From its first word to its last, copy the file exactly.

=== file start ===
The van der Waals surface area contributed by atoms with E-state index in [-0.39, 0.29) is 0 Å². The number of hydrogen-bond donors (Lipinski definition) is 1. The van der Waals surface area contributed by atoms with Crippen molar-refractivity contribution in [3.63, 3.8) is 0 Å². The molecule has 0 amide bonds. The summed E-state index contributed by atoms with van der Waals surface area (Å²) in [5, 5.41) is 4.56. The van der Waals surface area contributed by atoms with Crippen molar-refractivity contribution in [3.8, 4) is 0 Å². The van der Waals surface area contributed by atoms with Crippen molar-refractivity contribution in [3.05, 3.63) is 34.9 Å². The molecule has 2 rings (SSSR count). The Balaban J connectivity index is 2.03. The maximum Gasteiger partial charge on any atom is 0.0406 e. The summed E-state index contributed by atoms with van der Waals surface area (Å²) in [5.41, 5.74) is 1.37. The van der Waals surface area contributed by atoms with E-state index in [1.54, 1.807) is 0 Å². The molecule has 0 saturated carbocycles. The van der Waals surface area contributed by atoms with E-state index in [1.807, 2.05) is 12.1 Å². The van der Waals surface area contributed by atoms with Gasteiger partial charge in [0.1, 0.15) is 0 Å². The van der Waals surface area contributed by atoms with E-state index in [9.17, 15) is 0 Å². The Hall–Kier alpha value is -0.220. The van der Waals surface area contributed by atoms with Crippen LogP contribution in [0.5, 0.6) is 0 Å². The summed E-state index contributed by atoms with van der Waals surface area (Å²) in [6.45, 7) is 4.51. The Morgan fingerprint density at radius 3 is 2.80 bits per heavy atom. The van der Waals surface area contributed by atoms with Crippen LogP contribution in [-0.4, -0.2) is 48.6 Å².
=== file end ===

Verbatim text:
The van der Waals surface area contributed by atoms with E-state index in [-0.39, 0.29) is 0 Å². The number of hydrogen-bond donors (Lipinski definition) is 1. The van der Waals surface area contributed by atoms with Crippen molar-refractivity contribution in [3.63, 3.8) is 0 Å². The molecule has 0 amide bonds. The summed E-state index contributed by atoms with van der Waals surface area (Å²) in [5, 5.41) is 4.56. The van der Waals surface area contributed by atoms with Crippen molar-refractivity contribution in [3.8, 4) is 0 Å². The van der Waals surface area contributed by atoms with Crippen molar-refractivity contribution in [3.05, 3.63) is 34.9 Å². The molecule has 2 rings (SSSR count). The Balaban J connectivity index is 2.03. The maximum Gasteiger partial charge on any atom is 0.0406 e. The summed E-state index contributed by atoms with van der Waals surface area (Å²) in [5.41, 5.74) is 1.37. The van der Waals surface area contributed by atoms with E-state index in [1.54, 1.807) is 0 Å². The molecule has 0 saturated carbocycles. The van der Waals surface area contributed by atoms with E-state index in [1.807, 2.05) is 12.1 Å². The van der Waals surface area contributed by atoms with Gasteiger partial charge in [0.1, 0.15) is 0 Å². The van der Waals surface area contributed by atoms with E-state index in [9.17, 15) is 0 Å². The Hall–Kier alpha value is -0.220. The van der Waals surface area contributed by atoms with Crippen LogP contribution in [0.5, 0.6) is 0 Å². The summed E-state index contributed by atoms with van der Waals surface area (Å²) in [6.45, 7) is 4.51. The Morgan fingerprint density at radius 3 is 2.80 bits per heavy atom. The van der Waals surface area contributed by atoms with Crippen LogP contribution in [-0.4, -0.2) is 48.6 Å².